Catch-and-release

Improved fishing technology and increasing fishing pressure have caused fishing quality to decline in many waters. Catch-and-release fishing offers anglers a way to enjoy their sport with less harm to the resource. Each year, more anglers discover the satisfaction of watching a fish they’ve caught swim away. However, catch-and-release fishing can result in some delayed mortality depending on environmental conditions, location of puncture, and handling. So, when the fish are really biting, it is a good idea to practice some restraint in how many fish you catch-and-release. Here are some tips for proper catch-and-release:

• Don’t place fish you plan to release on a stringer or in a livewell, because they have less chance of surviving. Make the decision to release a fish when you catch it.

• Play and land the fish quickly. A prolonged struggle places too much stress on a fish.

• Don’t angle for fish in very deep water, unless you plan to keep what you catch. Fish pulled from cool deep water through warmer surface water can be too stressed for survival.

Handle the fish gently and keep it in the water as much as possible.

If possible, unhook the fish without placing it in a net or lifting it from the water. Fish placed in nets or on a boat floor can suffer damage to scales and eyes.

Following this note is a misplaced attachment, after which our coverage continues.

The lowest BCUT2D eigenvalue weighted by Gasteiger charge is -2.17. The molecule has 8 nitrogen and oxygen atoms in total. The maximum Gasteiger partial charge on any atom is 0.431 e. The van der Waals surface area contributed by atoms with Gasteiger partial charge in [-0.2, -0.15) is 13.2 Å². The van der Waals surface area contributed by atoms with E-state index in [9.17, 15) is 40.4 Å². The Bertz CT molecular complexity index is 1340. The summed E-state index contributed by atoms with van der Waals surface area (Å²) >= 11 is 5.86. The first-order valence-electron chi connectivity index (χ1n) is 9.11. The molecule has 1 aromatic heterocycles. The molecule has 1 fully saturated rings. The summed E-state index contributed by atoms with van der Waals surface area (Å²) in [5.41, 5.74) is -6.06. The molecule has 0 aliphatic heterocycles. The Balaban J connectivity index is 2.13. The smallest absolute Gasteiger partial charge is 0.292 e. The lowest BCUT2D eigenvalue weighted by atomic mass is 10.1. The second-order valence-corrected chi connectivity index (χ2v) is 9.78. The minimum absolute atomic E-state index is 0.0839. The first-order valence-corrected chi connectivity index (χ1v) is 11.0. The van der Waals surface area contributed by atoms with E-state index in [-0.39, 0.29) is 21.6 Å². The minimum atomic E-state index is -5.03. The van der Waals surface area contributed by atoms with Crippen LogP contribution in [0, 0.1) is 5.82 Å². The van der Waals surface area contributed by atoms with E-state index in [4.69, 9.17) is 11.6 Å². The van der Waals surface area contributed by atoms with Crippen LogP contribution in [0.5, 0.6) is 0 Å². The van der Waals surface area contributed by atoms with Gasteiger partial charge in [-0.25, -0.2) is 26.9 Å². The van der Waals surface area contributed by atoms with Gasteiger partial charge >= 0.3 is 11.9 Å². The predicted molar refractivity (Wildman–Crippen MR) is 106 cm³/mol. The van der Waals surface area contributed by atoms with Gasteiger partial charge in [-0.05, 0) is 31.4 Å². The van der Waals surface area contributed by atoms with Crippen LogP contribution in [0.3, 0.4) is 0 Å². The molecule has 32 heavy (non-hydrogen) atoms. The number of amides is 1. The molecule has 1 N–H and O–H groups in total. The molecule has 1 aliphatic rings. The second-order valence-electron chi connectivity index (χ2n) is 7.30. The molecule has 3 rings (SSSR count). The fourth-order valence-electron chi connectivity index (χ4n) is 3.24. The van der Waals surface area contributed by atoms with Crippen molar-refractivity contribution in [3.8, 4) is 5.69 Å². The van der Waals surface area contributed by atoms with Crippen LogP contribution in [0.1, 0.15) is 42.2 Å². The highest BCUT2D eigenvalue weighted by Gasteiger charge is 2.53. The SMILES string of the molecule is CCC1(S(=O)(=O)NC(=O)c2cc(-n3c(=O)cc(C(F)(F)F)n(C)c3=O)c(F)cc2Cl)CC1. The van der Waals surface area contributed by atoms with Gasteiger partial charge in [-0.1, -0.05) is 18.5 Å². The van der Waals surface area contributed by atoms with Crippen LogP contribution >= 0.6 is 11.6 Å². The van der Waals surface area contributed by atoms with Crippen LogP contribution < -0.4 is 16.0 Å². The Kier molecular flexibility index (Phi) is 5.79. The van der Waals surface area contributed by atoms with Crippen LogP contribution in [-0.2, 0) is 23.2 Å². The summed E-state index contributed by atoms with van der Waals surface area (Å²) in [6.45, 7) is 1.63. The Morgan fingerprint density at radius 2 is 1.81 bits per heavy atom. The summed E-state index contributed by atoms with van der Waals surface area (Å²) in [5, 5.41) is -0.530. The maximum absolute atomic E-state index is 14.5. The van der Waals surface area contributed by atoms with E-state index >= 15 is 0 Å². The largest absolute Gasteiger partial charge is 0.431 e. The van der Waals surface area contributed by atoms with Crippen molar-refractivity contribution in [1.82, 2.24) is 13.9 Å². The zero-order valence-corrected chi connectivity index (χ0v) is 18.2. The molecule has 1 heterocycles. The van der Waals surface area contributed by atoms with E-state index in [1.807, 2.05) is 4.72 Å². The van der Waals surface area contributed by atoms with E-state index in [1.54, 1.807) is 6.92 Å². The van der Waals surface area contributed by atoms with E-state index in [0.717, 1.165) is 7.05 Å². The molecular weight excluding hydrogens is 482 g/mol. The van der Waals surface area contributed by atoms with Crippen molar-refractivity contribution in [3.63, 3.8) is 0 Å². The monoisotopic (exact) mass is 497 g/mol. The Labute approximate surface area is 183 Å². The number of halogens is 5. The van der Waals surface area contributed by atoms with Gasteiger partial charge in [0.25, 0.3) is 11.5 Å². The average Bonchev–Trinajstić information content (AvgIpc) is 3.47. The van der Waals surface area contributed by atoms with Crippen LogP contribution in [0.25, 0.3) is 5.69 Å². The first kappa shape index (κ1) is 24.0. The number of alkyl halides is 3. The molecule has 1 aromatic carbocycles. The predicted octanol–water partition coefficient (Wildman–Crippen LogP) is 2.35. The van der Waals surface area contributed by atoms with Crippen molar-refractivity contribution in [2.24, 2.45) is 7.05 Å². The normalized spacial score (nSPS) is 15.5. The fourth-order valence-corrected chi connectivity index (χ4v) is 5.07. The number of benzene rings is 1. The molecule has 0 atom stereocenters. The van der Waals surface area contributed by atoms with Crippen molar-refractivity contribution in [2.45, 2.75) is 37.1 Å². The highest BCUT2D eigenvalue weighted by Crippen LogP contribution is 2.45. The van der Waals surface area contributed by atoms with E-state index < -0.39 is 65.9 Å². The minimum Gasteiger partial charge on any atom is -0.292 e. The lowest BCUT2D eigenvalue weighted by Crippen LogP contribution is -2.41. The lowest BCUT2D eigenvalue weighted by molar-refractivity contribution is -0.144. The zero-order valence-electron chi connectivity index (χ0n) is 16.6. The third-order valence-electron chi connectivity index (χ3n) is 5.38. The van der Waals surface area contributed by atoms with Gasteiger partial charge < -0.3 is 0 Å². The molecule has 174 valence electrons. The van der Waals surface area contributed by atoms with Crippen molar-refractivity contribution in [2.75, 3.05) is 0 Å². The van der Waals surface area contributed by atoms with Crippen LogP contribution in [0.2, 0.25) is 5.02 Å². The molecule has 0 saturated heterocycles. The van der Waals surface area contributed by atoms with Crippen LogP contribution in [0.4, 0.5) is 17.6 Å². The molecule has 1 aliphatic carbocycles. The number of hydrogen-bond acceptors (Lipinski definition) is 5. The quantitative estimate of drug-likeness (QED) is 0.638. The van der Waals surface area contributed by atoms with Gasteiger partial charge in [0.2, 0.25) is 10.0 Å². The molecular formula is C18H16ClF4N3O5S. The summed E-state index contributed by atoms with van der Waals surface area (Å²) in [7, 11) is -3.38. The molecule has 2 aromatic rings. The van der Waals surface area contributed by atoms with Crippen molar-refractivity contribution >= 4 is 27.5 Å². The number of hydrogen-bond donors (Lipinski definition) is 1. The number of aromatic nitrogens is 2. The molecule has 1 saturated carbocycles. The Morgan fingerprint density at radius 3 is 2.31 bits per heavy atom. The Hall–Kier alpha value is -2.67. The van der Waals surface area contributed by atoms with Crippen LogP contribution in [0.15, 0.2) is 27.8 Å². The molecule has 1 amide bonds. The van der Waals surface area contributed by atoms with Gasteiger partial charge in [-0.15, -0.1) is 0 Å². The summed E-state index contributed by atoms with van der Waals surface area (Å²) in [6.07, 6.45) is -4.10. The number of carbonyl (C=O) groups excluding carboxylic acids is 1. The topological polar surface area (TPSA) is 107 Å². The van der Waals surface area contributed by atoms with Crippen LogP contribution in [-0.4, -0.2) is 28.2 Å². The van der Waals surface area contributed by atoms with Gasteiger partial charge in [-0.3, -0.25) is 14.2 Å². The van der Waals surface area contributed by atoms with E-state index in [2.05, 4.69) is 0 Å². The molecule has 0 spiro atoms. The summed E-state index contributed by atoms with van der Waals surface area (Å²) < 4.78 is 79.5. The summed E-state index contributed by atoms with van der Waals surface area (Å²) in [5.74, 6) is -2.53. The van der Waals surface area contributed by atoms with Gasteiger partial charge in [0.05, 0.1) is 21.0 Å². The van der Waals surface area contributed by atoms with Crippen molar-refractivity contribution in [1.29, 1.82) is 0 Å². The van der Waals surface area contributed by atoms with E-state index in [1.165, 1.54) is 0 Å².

• When lifting fish for a photograph or just to admire it, hold it horizontal, supporting the weight with both hands. Do not hold the fish by the eye sockets or gills, but rather by the lower lip or under the gill plate and also support the belly of the fish. You can damage the internal organs of fish, especially larger ones, by lifting them from the water.

• Wet your hands before touching a fish to help prevent removal of their protective slime coating.

• If a hook is deeply imbedded, do not tear the hook out, but try to remove it carefully with a pointed pliers or hook/barb cutting tool. If the hook is too deep, cut the line so that at least an inch hangs out of the mouth. This helps the hook to lay flush when the fish takes in food.

• Circle hooks may help in eliminating deeply hooked fish. They are made to hook fish in the mouth.

• A fish that can be legally kept should not be released if it is bleeding heavily, which indicates its chance of survival is poor.

• You cannot practice catch-and-release for a species during its closed season.

• In streams, release fish into calm water. Hold the fish until it swims free from your hand. A tired fish placed in fast water can die by tumbling downstream into rocks.

• Gently slide the fish, never toss it, back into the water.

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